Roberto Racca, JASCO’s Chief Communications Officer, contributed an article entitled Ocean Acoustic Observatories to the Rescue of Marine Life to the Ocean Sound special issue of ECO Magazine (Environment, Coastal and Offshore) announced today.
From the article:
Vulnerable marine species and critical ecosystems worldwide are increasingly exposed to the risk of noise-related injury and disturbance from human activity. Because light travels poorly underwater, many aquatic animals rely far more on hearing than vision for critical life purposes including breeding, socializing, navigating, caring for young, and foraging. Their well-being is thus closely tied to living in a relatively undisturbed acoustic environment. Arguably the most globally widespread and persistent source of human-generated underwater noise is vessel traffic, ranging from transoceanic shipping to commercial fishing vessels to recreational watercraft, which in some regions of the world can reach surprisingly high concentrations.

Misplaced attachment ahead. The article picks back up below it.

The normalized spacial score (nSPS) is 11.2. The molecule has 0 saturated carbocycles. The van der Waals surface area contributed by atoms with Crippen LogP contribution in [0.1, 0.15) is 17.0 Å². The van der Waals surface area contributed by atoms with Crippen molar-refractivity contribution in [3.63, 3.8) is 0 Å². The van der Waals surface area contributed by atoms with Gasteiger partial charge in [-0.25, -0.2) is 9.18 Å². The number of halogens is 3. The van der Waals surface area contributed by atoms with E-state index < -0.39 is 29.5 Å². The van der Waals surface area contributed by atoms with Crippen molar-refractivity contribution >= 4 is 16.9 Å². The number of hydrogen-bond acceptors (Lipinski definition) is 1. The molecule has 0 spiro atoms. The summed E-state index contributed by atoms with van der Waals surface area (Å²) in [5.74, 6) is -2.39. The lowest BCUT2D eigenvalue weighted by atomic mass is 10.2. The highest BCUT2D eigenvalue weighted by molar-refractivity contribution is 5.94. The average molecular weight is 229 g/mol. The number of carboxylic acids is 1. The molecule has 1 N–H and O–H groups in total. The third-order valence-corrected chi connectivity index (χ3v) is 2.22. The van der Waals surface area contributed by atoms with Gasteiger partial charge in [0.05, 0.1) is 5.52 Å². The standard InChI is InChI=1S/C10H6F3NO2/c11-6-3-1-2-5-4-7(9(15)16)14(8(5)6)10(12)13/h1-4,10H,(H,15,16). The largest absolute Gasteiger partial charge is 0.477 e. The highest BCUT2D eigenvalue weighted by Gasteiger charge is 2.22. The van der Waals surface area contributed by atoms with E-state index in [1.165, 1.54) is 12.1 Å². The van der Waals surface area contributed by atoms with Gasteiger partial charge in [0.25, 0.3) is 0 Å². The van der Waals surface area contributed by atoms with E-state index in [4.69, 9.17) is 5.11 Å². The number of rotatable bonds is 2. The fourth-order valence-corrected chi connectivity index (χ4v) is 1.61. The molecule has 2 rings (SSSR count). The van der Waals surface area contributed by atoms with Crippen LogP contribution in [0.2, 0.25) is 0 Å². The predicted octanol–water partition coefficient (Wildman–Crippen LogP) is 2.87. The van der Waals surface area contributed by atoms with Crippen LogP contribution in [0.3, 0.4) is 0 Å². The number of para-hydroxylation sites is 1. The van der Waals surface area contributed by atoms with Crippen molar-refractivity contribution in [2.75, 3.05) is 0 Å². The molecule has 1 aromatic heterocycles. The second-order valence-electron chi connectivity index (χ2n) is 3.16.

Underwater acoustic observatories connected to shore stations by subsea cables or by wireless links enable long-term, real-time monitoring that can document trends in underwater noise levels and can simultaneously detect the presence of certain aquatic species in an area. JASCO Applied Sciences has long been a leader in implementing cutting edge solutions for fixed location acoustic monitoring with automated analysis. Over the years, the company has steadily adopted and developed new technologies for analyzing very large datasets from many years of recorded underwater sound, and for the immediate processing of real-time data such as audio streams produced by cabled acoustic observatories.
This special issue describes some of the ground-breaking work taking place around the globe, celebrating recent progress by collaborating academic, industry, and government organizations while shedding light on the work that still needs to be done to map, monitor, and protect our oceans.
Read Roberto’s full article.
Browse the entire Ocean Sound special issue.